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August 2, 2012 | 12:00 a.m. CST
The birth of the Missouri Press
In the early summer of 1958, a desk drawer in Jesse Hall served as the birthplace for a Missouri legend. Much like a living being, it would grow and change through the years. It would enjoy days of happiness, and it would face adversity. It would become the University of Missouri Press.
Just a year prior, University Librarian Ralph Parker had conceived the idea of a press. He presented Dr. Elmer Ellis, president of the university, with a proposal that read, “If one accepts the position that the function of the University is the extension of the boundaries of knowledge, there is no question of the appropriateness and essentiality of a university press.”
The development of Parker’s brainchild began to show six months later when the Alumni Achievement Fund gifted $2,500 to the MU Board of Curators for the establishment of the press, about $18,500 today.
The doctor who delivered the press into the world a few months later wasn’t a physician, but renowned English professor William H. Peden. The press, looked after by Peden and his journalism graduate assistant, Judith Jenkins, would spend its infancy growing inside Peden’s desk drawer.
The formative years
The university press learned early on how to make valuable friends. Before its first birthday, the press befriended Upton Sinclair, who was unhappy with the sluggishness of the publisher to whom he had originally sent his manuscript. Peden suggested the UM Press as an alternative. Sinclair sent the press his manuscript My Lifetime in Letters, and it was published in 1960.
In early 1959, the press packed up its single drawer and moved for the first time. The new home, since-gone Lathrop Hall, was a condemned classroom building built in 1898 that once served as the university’s first men’s dormitory. One winter, Jenkins spotted a mouse in the office. Not having the heart to kill it or send it out into the cold, she cared for the creature in the bottom drawer of a file cabinet until the weather warmed enough to release it.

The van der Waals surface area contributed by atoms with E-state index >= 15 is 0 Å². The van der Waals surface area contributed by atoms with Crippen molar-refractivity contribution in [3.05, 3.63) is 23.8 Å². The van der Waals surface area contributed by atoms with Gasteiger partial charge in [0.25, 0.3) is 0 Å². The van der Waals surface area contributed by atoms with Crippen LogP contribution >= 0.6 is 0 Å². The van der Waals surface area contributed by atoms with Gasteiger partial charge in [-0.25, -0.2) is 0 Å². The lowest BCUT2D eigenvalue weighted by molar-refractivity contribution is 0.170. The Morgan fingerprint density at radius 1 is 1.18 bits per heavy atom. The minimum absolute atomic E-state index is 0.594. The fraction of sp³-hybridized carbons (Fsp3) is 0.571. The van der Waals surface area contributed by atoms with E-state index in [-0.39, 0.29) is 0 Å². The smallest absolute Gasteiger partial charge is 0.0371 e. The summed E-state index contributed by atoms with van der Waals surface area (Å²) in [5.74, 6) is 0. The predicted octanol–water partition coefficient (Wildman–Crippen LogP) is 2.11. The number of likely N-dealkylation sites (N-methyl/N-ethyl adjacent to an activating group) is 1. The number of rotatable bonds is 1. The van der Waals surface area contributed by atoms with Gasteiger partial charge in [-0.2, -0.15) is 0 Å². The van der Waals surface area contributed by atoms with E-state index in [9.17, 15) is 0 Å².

Despite the aged building, the UM Press continued to thrive and published about 10 books per year by the time Peden retired from his position as director in 1961.
During adolescence, the UM Press became more versatile and dabbled in new genres. Eventually, it decided to try its hand at music. In 1964, the press issued its first LP recording, Music in Medieval and Renaissance Life, performed by the MU Collegium Musicum and directed by Professor Andrew C. Minor.
During the next 26 years, the press inhabited an array of homes on campus, including Swallow Hall and a temporary building known as T-2. It cycled through various residences and eventually found stability at the end of the ’80s.
Beverly Jarrett became director of the press in March 1989, and the publishing house relocated to a permanent address in January of the next year. The move-in date for 2910 LeMone Blvd. was set for Jan. 15, 1990, Martin Luther King Jr. Day. Thinking it was a university holiday, the movers from MU didn’t show. So the eager press staff, along with author Mary Lago, loaded a convoy of vehicles and headed to the home in which they still reside.
As the press matured, it added Missouri native Langston Hughes to its list of comrades. The 16-volume Collected Works of Langston Hughes took 12 years for Jarrett to secure, but it was published by the press in 2001. According to 50 Years of Excellence, a book on the history of the press written by Melvin D. George, “The set contains many previously unpublished and out-of-print works by Hughes, furnishing once again an example of the significance of a scholarly press in making available material that would otherwise not be accessible to the public or to scholars.”
Sometime near the turn of the century, George joined the Development Committee, a group of people dedicated to fundraising for the press. He served on the committee until 2009.